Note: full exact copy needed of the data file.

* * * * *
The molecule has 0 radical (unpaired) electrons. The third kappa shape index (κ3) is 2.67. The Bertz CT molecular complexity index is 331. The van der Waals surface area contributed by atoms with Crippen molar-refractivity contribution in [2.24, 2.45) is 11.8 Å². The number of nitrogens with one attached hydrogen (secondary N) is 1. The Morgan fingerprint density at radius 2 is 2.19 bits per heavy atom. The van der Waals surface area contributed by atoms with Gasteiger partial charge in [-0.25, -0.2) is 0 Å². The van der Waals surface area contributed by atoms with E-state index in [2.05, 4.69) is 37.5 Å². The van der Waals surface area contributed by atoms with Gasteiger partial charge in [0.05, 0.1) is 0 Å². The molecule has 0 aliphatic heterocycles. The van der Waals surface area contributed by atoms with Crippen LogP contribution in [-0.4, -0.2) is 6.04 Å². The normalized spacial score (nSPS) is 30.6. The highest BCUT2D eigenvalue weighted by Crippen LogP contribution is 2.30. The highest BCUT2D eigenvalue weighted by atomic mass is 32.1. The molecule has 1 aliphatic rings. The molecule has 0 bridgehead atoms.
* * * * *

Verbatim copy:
The molecule has 0 radical (unpaired) electrons. The third kappa shape index (κ3) is 2.67. The Bertz CT molecular complexity index is 331. The van der Waals surface area contributed by atoms with Crippen molar-refractivity contribution in [2.24, 2.45) is 11.8 Å². The number of nitrogens with one attached hydrogen (secondary N) is 1. The Morgan fingerprint density at radius 2 is 2.19 bits per heavy atom. The van der Waals surface area contributed by atoms with Gasteiger partial charge in [-0.25, -0.2) is 0 Å². The van der Waals surface area contributed by atoms with E-state index in [2.05, 4.69) is 37.5 Å². The van der Waals surface area contributed by atoms with Gasteiger partial charge in [0.05, 0.1) is 0 Å². The molecule has 0 aliphatic heterocycles. The van der Waals surface area contributed by atoms with Crippen LogP contribution in [-0.4, -0.2) is 6.04 Å². The normalized spacial score (nSPS) is 30.6. The highest BCUT2D eigenvalue weighted by Crippen LogP contribution is 2.30. The highest BCUT2D eigenvalue weighted by atomic mass is 32.1. The molecule has 1 aliphatic rings. The molecule has 0 bridgehead atoms.